A couple months ago I blogged that my husband and I are saving nearly 25% of our income every month, and have been doing so for several months. We were able to reach that rather astounding figure because we significantly paid down our debt and spend carefully.Then something even more astounding happened. Yesterday I asked my husband how much we’d be putting aside this month. He tossed out a figure that equates of 53% of our take-home pay for the month. 53%!

How We Saved 53% This Month
Honestly, I’m still figuring it out. We aren’t living like misers. We went out to dinner just last weekend, we order out a few times a month, we saw Star Trek (with coupons). I also did some stocking up at Target and CVS. So what happened?

I can point to one deferred expense: our auto insurance renewal. Worried that the payment would be late, we put it on one of our credit cards rather than risk the combination of the postal service and the insurance company’s ridiculously slow processing time. (It’s the one bill we don’t pay through online bill pay because after all this time, they STILL haven’t figured out how to process the payments efficiently.)

Still, even if we had written a check for the insurance, we’d be setting aside 40% of our income this month.

How did we do it?
We didn’t get raises this month. We didn’t receive windfalls. Our credit card bills were typical, maybe $100-200 less than usual, but certainly not 25% of our income lower. We haven’t paid off any student loans in full. We could, but we’re trying to add as much as possible to our down payment/moving fund.

Is It a Result of Changing Attitudes?
As I write this, I still don’t know how we did it. It could just be luck. It could be falling interest rates automatically reducing his student loan payments. It could be both us unconsciously spending less. It could be a reduction in grocery costs. (That seems unlikely. It’s summer fruit season, which means I’m going overboard at the farmer’s market.) Gas prices are rising, not falling, so it can’t be that.

It may simply be that we’re both getting such a good feeling from saving so much money that we’re unconsciously looking for ways to save more and are therefore reducing our expenses without trying.

Next month we’ll probably only save 25-30% of our income because we’ll have to pay the credit card with the auto insurance bill on it. I don’t expect we’ll be able to continue the 50% success every month. Once we buy a house, we’ll be back to 15-20%. Our target for post-home purchase, post-car purchase is 10-15% of savings, outside of the money we set aside for irregular expenses. Then as our income increases, so will our savings goals until we’re back to 50% again.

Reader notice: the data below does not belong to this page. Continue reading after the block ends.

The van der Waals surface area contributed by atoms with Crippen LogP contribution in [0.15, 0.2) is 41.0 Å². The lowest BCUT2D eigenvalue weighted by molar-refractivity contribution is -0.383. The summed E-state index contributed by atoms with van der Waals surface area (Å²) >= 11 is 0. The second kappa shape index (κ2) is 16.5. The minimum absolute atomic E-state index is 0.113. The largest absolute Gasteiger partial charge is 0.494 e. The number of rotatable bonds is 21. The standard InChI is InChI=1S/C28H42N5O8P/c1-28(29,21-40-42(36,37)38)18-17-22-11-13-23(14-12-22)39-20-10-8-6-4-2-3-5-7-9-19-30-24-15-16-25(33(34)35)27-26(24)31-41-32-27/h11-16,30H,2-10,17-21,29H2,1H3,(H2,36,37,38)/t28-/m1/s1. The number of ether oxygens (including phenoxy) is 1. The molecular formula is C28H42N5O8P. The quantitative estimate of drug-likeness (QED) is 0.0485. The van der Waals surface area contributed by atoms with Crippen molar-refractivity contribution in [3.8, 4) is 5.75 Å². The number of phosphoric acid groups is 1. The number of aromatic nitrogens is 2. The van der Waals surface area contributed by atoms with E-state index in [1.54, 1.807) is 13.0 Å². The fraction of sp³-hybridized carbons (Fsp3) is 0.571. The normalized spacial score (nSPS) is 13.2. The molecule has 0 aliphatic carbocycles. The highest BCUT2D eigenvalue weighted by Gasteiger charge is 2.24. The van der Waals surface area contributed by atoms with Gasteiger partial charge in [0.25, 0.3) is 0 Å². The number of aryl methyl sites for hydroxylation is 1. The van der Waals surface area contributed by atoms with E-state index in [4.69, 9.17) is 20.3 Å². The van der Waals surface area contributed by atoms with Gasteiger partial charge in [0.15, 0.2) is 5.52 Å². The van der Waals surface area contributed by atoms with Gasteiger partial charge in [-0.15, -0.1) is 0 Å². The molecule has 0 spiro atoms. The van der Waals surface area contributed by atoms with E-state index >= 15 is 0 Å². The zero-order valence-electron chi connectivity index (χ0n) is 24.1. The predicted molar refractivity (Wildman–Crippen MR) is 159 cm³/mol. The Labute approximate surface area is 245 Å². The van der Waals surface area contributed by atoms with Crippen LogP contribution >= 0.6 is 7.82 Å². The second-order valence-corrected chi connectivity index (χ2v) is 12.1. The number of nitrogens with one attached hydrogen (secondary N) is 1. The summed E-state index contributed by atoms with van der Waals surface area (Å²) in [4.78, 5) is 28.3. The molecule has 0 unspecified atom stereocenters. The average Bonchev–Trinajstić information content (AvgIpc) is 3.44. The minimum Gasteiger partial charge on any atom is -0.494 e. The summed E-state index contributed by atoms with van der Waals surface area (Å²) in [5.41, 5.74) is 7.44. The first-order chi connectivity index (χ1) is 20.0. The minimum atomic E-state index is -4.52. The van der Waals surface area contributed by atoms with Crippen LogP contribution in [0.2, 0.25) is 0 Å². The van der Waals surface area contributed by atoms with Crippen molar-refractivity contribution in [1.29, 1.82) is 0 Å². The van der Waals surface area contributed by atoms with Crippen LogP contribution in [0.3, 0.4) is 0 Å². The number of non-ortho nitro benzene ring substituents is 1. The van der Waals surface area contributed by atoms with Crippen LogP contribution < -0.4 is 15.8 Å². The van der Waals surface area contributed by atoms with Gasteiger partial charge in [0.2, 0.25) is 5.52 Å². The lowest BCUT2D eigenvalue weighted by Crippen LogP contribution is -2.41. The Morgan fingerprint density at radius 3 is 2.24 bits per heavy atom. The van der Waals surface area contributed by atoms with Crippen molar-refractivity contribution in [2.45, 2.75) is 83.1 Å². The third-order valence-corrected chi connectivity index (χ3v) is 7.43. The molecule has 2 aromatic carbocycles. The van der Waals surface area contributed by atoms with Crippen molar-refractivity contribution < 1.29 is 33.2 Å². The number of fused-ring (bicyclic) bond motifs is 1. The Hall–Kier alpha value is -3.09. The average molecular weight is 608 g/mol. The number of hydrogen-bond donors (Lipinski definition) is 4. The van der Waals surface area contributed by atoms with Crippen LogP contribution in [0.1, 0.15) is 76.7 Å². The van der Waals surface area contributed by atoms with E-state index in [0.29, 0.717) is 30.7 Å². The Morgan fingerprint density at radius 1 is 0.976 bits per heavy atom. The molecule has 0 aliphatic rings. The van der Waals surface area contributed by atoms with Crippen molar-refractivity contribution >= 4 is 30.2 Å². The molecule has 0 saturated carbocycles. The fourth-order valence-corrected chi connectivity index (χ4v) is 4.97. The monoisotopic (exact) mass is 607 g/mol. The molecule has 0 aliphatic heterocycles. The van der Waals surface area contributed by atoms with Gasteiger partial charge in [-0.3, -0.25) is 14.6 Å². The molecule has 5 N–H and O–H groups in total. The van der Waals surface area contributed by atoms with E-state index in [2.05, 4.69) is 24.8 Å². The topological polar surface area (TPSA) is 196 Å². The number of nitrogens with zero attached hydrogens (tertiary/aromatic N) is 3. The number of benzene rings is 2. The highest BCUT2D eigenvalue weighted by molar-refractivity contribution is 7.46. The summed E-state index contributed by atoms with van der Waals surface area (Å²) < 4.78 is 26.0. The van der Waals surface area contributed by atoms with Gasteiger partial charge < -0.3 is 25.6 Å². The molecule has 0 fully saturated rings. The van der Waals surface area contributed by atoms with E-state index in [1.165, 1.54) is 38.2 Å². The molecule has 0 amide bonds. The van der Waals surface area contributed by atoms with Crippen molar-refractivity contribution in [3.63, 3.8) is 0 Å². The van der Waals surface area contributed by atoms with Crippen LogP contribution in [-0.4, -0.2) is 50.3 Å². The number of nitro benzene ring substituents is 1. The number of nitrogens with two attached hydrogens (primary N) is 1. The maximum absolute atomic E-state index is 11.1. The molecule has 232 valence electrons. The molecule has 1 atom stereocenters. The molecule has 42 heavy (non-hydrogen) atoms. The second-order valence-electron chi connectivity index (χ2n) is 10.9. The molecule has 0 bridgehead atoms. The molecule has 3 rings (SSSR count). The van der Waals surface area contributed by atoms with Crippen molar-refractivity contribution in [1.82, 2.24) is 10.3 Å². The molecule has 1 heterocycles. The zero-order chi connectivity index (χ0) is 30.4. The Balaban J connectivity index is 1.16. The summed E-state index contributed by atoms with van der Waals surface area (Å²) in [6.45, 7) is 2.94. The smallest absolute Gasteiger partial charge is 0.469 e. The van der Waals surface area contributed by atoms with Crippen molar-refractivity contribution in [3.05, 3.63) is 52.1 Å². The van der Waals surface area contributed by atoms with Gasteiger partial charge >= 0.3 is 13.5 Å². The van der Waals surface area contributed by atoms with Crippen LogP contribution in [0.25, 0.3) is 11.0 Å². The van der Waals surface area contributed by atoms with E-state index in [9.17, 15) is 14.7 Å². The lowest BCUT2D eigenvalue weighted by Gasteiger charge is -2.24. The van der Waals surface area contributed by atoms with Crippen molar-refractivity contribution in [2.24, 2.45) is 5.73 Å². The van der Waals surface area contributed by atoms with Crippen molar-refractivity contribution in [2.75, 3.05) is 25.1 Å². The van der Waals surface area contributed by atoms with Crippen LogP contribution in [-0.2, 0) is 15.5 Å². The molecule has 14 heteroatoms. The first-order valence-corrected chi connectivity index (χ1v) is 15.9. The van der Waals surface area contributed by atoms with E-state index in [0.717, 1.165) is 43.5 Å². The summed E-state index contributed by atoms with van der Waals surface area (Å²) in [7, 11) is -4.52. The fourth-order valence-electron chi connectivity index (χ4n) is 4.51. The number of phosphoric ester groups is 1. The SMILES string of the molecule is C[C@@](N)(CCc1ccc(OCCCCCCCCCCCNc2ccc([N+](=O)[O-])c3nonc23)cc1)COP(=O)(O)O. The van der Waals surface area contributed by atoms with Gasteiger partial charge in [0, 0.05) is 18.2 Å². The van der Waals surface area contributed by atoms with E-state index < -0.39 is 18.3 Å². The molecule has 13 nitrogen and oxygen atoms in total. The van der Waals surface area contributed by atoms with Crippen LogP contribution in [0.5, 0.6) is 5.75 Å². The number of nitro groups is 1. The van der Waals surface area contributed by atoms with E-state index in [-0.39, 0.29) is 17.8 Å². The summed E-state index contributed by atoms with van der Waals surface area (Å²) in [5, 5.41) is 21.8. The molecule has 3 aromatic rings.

How You Can Do It
You don’t have to live hand-to-mouth. It just takes dedication to saving. A commitment to prioritizing your savings every month. If you can, budget to save a set amount each month before you start thinking of ways to spend. Our savings is in our budget so we aren’t tempted to spend it on other things. Even if you only save for irregular expenses, you’ll eke out a little interest and discover you can live on less. Once you learn to live on less, push it a little more. Soon you’ll be saving every month without feeling deprived. Trust me – we don’t feel deprived at all.

If you think you can’t do it, remember that just nine months ago, we were putting all of our excess income towards debt payments and saving nothing. Then we paid off a significant chunk and the flip was switched to savings. If you can work your way out of debt, suddenly you’ll be able to save a big chunk of money without trying, too.

Comments

2 Responses to “Our 50% Savings Success”

  1. threadbndr on June 3rd, 2009 10:47 am

    It’s such a feeling of freedom to switch from the ‘debts to tackle’ to the ‘goals to save for’.

    The secret is, as you have found out, to not let lifesytle inflation eat up the new budget wiggle room. Let yourself spend just a small part of the funds that are freed up and put the majority to work for you in savings.

    I’m at a consistent 20% of gross pay to long and midterm savings (in addition to the irregular expenses fund) – going to try to push that to 25% this year.

    Good luck to you!

  2. denhay on September 2nd, 2009 3:53 pm

    That’s wonderful! Good for you! This will encourage a lot of people.

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